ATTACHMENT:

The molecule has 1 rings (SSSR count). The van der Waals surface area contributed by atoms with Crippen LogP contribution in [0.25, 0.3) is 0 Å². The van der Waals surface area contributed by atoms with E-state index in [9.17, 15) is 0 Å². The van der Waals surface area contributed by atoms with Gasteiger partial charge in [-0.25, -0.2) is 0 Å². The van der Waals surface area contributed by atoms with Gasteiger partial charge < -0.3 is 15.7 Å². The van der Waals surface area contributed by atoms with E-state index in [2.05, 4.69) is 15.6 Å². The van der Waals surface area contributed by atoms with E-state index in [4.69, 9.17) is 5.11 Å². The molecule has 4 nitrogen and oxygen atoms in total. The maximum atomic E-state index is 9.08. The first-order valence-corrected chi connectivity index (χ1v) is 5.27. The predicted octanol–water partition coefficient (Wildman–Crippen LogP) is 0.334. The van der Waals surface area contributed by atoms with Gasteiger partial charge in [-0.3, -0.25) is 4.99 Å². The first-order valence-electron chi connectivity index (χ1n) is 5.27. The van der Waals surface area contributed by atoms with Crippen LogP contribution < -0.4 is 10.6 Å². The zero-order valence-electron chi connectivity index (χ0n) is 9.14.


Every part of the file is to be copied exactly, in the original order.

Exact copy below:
The molecule has 1 rings (SSSR count). The van der Waals surface area contributed by atoms with Crippen LogP contribution in [0.25, 0.3) is 0 Å². The van der Waals surface area contributed by atoms with E-state index in [9.17, 15) is 0 Å². The van der Waals surface area contributed by atoms with Gasteiger partial charge in [-0.25, -0.2) is 0 Å². The van der Waals surface area contributed by atoms with Gasteiger partial charge < -0.3 is 15.7 Å². The van der Waals surface area contributed by atoms with E-state index in [2.05, 4.69) is 15.6 Å². The van der Waals surface area contributed by atoms with E-state index in [4.69, 9.17) is 5.11 Å². The molecule has 4 nitrogen and oxygen atoms in total. The maximum atomic E-state index is 9.08. The first-order valence-corrected chi connectivity index (χ1v) is 5.27. The predicted octanol–water partition coefficient (Wildman–Crippen LogP) is 0.334. The van der Waals surface area contributed by atoms with Gasteiger partial charge in [-0.3, -0.25) is 4.99 Å². The first-order valence-electron chi connectivity index (χ1n) is 5.27. The van der Waals surface area contributed by atoms with Crippen LogP contribution < -0.4 is 10.6 Å². The zero-order valence-electron chi connectivity index (χ0n) is 9.14.